Google wants to get into your car—specifically, make it easier for its Android smartphones to hook into new cars.
Automotive News reports that as part of the Open Automotive Alliance, Google will be teaming up with automakers like Audi, Mercedes, Hyundai, GM, and Honda to put its software in its cars by the end of the year. Apparently, Google’s Android-based car software will be called Auto Link, though it’s not entirely clear whether it will actually launch under that name.
Auto Link won’t be an embedded system, like Microsoft's SYNC or BlackBerry’s QNX. Instead, it’ll be a “projected” system that helps drivers interact safely with their existing Android smartphone using the car’s screen and controls. It’s similar to Apple’s own CarPlay interface, which is launching in cars and a few aftermarket systems starting this summer.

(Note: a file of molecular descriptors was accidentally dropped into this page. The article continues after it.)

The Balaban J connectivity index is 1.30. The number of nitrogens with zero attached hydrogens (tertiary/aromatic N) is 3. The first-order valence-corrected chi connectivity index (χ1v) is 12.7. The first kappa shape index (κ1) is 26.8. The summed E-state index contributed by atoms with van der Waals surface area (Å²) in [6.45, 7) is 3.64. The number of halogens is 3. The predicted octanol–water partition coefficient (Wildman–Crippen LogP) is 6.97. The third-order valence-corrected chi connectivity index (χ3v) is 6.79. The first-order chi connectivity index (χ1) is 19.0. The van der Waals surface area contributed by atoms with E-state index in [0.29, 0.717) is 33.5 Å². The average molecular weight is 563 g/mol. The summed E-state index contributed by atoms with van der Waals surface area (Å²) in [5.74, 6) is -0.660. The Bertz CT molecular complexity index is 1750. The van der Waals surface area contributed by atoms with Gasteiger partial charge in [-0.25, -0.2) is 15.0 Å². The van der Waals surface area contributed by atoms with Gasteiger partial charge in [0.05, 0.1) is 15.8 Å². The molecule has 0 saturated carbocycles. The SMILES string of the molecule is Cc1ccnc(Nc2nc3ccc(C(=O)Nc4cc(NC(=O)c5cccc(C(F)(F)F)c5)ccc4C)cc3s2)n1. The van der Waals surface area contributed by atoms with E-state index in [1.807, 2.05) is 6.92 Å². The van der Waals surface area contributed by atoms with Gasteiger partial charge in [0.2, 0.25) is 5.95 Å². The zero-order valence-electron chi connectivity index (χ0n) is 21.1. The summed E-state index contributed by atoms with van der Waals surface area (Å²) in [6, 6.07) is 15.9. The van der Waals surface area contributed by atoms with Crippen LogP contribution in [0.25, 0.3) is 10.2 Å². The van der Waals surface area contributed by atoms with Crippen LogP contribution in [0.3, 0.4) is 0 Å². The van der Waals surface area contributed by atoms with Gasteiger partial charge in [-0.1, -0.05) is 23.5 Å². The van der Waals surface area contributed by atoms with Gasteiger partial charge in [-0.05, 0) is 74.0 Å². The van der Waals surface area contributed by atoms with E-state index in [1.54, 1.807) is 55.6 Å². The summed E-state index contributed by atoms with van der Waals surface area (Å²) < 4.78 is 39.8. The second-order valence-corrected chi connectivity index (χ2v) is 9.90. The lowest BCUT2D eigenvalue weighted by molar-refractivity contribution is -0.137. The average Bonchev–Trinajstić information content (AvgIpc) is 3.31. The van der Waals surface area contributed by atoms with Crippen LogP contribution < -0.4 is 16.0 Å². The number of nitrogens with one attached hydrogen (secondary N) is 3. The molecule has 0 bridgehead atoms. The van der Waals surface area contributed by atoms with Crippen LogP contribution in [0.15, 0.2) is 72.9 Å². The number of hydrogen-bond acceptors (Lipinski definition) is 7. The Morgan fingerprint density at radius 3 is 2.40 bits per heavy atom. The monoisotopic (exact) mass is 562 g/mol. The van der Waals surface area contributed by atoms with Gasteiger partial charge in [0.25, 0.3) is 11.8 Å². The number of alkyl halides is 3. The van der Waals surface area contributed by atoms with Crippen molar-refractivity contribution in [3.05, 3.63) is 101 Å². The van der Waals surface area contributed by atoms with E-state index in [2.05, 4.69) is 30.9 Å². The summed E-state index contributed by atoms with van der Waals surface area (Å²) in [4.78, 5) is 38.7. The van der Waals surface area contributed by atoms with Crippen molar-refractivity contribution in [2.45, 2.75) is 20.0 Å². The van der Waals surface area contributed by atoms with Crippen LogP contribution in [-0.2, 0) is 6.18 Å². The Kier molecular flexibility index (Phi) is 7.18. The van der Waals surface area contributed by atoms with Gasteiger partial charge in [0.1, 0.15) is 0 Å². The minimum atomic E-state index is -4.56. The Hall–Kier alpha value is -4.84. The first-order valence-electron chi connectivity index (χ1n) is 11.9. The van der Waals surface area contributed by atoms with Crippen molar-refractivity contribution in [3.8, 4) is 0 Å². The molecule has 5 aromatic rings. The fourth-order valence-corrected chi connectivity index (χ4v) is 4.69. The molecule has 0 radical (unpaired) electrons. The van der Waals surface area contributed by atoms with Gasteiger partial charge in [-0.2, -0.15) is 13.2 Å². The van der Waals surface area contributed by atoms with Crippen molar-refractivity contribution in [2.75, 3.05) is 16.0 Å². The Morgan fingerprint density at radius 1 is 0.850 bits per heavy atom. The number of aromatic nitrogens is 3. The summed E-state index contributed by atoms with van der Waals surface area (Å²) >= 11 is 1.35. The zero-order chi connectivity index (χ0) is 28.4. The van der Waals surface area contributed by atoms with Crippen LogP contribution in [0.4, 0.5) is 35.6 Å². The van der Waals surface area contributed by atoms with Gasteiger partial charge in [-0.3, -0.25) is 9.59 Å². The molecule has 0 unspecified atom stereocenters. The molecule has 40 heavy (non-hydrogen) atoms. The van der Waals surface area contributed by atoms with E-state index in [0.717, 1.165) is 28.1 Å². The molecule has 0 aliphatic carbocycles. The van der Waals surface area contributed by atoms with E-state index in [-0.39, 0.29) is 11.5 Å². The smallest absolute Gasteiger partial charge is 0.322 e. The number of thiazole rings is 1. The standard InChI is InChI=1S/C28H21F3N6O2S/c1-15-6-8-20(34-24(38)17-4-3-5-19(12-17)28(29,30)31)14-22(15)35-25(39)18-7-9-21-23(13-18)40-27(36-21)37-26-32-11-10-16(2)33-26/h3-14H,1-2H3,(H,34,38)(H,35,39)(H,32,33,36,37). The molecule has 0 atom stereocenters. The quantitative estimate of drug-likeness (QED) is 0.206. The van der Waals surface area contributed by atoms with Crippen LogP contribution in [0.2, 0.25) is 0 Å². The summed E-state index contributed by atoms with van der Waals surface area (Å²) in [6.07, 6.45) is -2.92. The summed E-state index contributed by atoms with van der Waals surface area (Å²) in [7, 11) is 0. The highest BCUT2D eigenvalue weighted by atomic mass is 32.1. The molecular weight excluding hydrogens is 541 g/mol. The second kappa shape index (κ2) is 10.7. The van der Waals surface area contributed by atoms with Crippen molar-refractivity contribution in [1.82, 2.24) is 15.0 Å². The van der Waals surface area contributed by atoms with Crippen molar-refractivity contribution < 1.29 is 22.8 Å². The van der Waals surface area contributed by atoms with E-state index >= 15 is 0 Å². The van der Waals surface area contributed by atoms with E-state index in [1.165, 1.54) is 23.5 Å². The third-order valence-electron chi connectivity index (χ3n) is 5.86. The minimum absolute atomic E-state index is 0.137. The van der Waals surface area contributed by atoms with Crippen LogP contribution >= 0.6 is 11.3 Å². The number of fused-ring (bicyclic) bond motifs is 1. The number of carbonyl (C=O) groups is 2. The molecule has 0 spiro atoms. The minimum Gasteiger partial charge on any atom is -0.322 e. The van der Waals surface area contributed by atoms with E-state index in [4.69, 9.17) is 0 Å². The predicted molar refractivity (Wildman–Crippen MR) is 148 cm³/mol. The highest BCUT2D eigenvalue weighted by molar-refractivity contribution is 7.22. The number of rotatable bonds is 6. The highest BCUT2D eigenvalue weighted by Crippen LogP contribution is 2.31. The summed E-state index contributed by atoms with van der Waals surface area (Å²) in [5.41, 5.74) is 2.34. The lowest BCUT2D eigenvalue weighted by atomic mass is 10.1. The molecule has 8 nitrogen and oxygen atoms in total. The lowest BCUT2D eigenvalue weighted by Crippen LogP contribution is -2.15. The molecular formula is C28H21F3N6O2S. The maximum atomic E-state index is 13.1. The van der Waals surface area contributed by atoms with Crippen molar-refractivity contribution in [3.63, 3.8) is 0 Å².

Google’s own proprietary in-car technology would ensure that Android users can spend their hours in traffic engaging safely with their phones, rather than avoiding them. But all this new in-car technology is making my car’s dashboard system—merely a 30-pin iPod hookup—seem antiquated. It’s too bad we can’t switch out cars like we do smartphones.
This story, "Bored driving alone? Google's rumored car software might soon be your passenger" was originally published by Greenbot.